Texas Trial Lawyers Association

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  December 10, 2013

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Shale Company Ordered to Pay $281M in Wrongful Death

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A Dimmitt County jury has awarded $281M to the family of a man killed when he was struck by a drive shaft that broke off a truck involved in activity in the Eagle Ford Shale. The verdict came after a trial in which the family of Carlos Aguilar, an Army veteran who was in his 30s, had sued Heckmann Water Resources and its employee Ruben Osorio Hernandez. The lawsuit alleged that the drive shaft broke because the defendants did not properly maintain the tractor-trailer. The jury found Heckmann negligent, but not Osorio. Besides damages for Aguilar's children, the verdict includes $100 million in punitive damages against the company.
Guillermo Contreras, San Antonio Express News 12/10/2013   Facebook iconTwitter iconLinkedIn Icon

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High Court Leaves Intact $142M Verdict Against Pfizer

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The U.S. Supreme Court on Monday left intact a $142 million jury verdict against Pfizer Inc over the marketing of the epilepsy drug Neurontin. The jury had ruled in favor of an insurer who said it had been misled into paying for the drug for "off-label" uses, or uses for which it was not approved.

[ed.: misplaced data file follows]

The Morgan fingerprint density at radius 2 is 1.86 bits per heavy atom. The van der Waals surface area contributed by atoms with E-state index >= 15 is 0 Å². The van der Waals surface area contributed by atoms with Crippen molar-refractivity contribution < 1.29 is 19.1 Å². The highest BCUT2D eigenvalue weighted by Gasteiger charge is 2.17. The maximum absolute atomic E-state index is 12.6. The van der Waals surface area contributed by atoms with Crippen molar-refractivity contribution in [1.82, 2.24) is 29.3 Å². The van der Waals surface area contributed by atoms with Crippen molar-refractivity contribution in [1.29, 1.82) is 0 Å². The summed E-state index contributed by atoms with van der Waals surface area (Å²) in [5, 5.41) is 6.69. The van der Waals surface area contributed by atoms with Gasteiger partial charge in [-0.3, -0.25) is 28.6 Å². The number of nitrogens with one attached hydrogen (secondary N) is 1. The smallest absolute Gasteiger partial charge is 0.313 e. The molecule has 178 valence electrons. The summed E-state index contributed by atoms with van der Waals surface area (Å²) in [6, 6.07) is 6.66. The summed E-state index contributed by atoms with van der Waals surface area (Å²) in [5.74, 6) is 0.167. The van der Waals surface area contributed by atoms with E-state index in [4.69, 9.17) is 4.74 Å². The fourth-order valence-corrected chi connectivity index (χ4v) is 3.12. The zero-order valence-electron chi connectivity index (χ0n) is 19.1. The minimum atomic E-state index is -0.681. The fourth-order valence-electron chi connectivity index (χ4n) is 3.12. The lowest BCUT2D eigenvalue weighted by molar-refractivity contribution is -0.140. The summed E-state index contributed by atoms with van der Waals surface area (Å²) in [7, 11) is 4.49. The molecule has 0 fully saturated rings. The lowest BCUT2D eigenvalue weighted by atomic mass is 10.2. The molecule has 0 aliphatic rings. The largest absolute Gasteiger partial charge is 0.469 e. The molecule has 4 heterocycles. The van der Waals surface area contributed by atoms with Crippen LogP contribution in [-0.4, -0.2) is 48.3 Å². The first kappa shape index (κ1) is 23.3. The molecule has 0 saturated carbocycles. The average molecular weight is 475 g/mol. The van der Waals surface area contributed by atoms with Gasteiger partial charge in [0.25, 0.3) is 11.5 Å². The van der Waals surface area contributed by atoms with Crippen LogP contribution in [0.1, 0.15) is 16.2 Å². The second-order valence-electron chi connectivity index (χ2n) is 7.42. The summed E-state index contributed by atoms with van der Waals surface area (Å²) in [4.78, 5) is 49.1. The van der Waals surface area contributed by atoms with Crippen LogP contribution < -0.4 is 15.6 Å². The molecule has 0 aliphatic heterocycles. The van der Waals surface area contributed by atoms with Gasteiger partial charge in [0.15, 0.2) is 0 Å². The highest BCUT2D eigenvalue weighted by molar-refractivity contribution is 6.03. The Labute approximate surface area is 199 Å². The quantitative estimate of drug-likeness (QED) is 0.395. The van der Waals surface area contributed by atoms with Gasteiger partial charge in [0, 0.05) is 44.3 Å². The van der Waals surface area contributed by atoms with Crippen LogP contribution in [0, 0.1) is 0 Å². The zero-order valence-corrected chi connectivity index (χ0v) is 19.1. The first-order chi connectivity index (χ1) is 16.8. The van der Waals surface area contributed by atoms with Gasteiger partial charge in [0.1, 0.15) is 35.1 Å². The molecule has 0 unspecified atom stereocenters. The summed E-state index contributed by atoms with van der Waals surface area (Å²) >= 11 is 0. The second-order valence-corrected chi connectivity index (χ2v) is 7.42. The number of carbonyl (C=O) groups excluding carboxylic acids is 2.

Lawrence Hurley, Reuters, Yahoo News 12/10/2013   Facebook iconTwitter iconLinkedIn Icon

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Teen’s Death Leads to Lawsuit Against Remington

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The family of a Charlotte teenager who died from an alleged misfire from one of the country’s most popular rifles (Remington .308 Model 700 rifle) joined a nationwide list of lawsuits Monday against the North Carolina producer of the gun. The suit claims that the gun fired without the trigger being touched and that Remington knew or should have known that it had designed and sold a defective weapon. The company continues to market the rifle worldwide despite “thousands of consumer complaints and more than 75 lawsuits” over injuries and deaths, according to the complaint. The lawsuit accuses the company of negligence, contributing to a wrongful death and bodily injury, along with infliction of emotional distress.
Michael Gordon, Charlotte Observer 12/10/2013   Facebook iconTwitter iconLinkedIn Icon

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School District Settles Sex Abuse Lawsuit for $500K

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The Redlands Unified School District in California has agreed to pay $505,000 to end a lawsuit filed by a former student who alleges she was sexually abused by a female teacher. The lawsuit claims that the plaintiff was preyed on and sexually abused, and that the district ignored "ignored obvious signs of inappropriate contact." According to the lawsuit, the teacher began driving the plaintiff after soccer practice, excusing her from school and spending long hours with her. The teacher was not prosecuted, due to insufficient evidence.
Richard Winton, LA Times 12/09/2013   Facebook iconTwitter iconLinkedIn Icon

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Massachusetts Settles Alpha Coal Blast Lawsuit for $265M